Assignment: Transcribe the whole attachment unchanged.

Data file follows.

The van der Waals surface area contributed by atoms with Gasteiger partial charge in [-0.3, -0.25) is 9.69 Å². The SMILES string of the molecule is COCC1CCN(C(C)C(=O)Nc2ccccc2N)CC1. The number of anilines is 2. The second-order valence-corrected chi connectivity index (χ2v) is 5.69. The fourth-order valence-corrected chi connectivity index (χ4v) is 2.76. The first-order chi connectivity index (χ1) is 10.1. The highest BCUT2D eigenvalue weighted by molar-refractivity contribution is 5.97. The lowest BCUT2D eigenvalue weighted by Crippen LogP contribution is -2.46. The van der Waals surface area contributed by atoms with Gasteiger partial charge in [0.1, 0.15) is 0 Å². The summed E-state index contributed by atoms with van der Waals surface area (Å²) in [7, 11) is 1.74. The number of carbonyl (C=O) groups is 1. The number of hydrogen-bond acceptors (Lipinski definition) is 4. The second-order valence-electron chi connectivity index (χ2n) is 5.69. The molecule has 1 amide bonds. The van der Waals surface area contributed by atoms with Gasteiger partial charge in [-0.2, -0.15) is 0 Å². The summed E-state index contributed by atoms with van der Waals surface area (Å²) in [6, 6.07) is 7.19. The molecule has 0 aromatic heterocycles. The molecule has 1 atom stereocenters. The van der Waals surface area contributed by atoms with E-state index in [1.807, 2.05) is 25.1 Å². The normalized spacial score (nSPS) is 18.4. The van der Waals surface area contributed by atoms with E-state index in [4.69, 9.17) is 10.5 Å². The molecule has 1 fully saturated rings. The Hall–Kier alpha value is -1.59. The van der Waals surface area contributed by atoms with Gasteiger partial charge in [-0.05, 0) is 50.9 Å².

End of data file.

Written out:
The van der Waals surface area contributed by atoms with Gasteiger partial charge in [-0.3, -0.25) is 9.69 Å². The SMILES string of the molecule is COCC1CCN(C(C)C(=O)Nc2ccccc2N)CC1. The number of anilines is 2. The second-order valence-corrected chi connectivity index (χ2v) is 5.69. The fourth-order valence-corrected chi connectivity index (χ4v) is 2.76. The first-order chi connectivity index (χ1) is 10.1. The highest BCUT2D eigenvalue weighted by molar-refractivity contribution is 5.97. The lowest BCUT2D eigenvalue weighted by Crippen LogP contribution is -2.46. The van der Waals surface area contributed by atoms with Gasteiger partial charge in [0.1, 0.15) is 0 Å². The summed E-state index contributed by atoms with van der Waals surface area (Å²) in [7, 11) is 1.74. The number of carbonyl (C=O) groups is 1. The number of hydrogen-bond acceptors (Lipinski definition) is 4. The second-order valence-electron chi connectivity index (χ2n) is 5.69. The molecule has 1 amide bonds. The van der Waals surface area contributed by atoms with Gasteiger partial charge in [-0.2, -0.15) is 0 Å². The summed E-state index contributed by atoms with van der Waals surface area (Å²) in [6, 6.07) is 7.19. The molecule has 0 aromatic heterocycles. The molecule has 1 atom stereocenters. The van der Waals surface area contributed by atoms with E-state index in [1.807, 2.05) is 25.1 Å². The normalized spacial score (nSPS) is 18.4. The van der Waals surface area contributed by atoms with E-state index in [4.69, 9.17) is 10.5 Å². The molecule has 1 fully saturated rings. The Hall–Kier alpha value is -1.59. The van der Waals surface area contributed by atoms with Gasteiger partial charge in [-0.05, 0) is 50.9 Å².